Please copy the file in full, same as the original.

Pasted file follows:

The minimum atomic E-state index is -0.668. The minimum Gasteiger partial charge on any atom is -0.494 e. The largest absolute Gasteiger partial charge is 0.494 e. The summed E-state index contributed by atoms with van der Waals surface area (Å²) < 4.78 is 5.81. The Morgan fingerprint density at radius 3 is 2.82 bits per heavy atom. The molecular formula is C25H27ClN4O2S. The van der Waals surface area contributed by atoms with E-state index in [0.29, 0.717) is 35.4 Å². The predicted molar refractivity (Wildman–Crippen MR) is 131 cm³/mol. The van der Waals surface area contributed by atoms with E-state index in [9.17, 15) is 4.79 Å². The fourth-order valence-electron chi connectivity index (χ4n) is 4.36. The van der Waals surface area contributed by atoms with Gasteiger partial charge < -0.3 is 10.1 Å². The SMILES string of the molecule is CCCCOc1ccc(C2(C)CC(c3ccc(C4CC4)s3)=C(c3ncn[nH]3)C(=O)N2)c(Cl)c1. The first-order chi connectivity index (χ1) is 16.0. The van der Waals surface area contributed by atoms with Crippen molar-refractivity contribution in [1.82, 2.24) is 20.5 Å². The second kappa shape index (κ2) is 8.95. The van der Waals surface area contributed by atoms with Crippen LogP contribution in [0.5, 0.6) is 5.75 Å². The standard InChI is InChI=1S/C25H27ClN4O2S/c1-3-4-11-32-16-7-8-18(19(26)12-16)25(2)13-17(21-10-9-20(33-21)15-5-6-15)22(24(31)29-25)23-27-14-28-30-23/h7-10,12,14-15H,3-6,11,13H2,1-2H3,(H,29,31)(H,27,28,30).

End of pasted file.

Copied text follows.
The minimum atomic E-state index is -0.668. The minimum Gasteiger partial charge on any atom is -0.494 e. The largest absolute Gasteiger partial charge is 0.494 e. The summed E-state index contributed by atoms with van der Waals surface area (Å²) < 4.78 is 5.81. The Morgan fingerprint density at radius 3 is 2.82 bits per heavy atom. The molecular formula is C25H27ClN4O2S. The van der Waals surface area contributed by atoms with E-state index in [0.29, 0.717) is 35.4 Å². The predicted molar refractivity (Wildman–Crippen MR) is 131 cm³/mol. The van der Waals surface area contributed by atoms with E-state index in [9.17, 15) is 4.79 Å². The fourth-order valence-electron chi connectivity index (χ4n) is 4.36. The van der Waals surface area contributed by atoms with Gasteiger partial charge < -0.3 is 10.1 Å². The SMILES string of the molecule is CCCCOc1ccc(C2(C)CC(c3ccc(C4CC4)s3)=C(c3ncn[nH]3)C(=O)N2)c(Cl)c1. The first-order chi connectivity index (χ1) is 16.0. The van der Waals surface area contributed by atoms with Crippen molar-refractivity contribution in [1.82, 2.24) is 20.5 Å². The second kappa shape index (κ2) is 8.95. The van der Waals surface area contributed by atoms with Crippen LogP contribution in [0.5, 0.6) is 5.75 Å². The standard InChI is InChI=1S/C25H27ClN4O2S/c1-3-4-11-32-16-7-8-18(19(26)12-16)25(2)13-17(21-10-9-20(33-21)15-5-6-15)22(24(31)29-25)23-27-14-28-30-23/h7-10,12,14-15H,3-6,11,13H2,1-2H3,(H,29,31)(H,27,28,30).